The last thing I would do is mess with the blind tension. First port of call would be to check the condition of the bearings, rollers and tapes. Because if you release the blind tension, as you should do before re-tensioning the shutter, you'll need quite sophisticated timing equipment to check the run of the shutter.
     
    Last edited: Feb 6, 2020
  11. I don't know if this will help narrow down the issue, but when cocking the shutter, the seam between the curtains is perfectly horizontal. It only appears angled when firing the shutter.

    Also, are there any actions I can take before tearing down the camera?
     
  12. Rule out the rolling shutter on the Phone video first...
     
    Jochen likes this.
  13. If you have a flash with that crazy stroboscopic repeating function, you could set it to something like 1/64th 'power' and 100Hz.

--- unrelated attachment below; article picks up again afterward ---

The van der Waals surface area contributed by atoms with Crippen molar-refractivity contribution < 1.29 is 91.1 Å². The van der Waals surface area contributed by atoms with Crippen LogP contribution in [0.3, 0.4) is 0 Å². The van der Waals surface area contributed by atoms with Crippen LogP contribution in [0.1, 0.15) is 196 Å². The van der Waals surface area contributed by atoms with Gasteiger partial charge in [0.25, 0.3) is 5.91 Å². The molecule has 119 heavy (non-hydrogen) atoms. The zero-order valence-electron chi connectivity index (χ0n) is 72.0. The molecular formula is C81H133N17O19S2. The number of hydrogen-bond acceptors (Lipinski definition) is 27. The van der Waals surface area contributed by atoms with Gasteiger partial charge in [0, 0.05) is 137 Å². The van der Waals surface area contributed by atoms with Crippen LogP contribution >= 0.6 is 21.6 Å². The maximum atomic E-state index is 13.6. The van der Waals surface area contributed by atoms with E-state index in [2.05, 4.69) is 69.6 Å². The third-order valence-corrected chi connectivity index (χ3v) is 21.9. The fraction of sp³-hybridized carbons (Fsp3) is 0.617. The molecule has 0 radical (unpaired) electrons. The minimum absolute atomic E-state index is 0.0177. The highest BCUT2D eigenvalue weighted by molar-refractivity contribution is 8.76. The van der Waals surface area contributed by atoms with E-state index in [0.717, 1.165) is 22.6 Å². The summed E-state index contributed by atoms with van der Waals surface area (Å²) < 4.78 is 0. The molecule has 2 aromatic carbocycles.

Then look through the shutter with the flash firing. With a bit of luck, you should see a few 'snapshots' of the shutter slit at various points across its travel.
    Only exercising the shutter a few dozen times and at all speeds. Also cleaning any crap off the metal edges of the shutter blinds - very carefully!
     
  14. Anyone know what's hidden behind the rear plate of the SL66? The plate covering the shutter area has several screws holding it on, but even in the repair manual I paid $10 for, there's no description about whats behind it. I imagine removing that would let me check on the shutter curtains, but I don't want some springs flying out at me, or parts of the camera falling loose. I've found photos of both side panels removed, but none of the back panel, so should I assume its off-limits?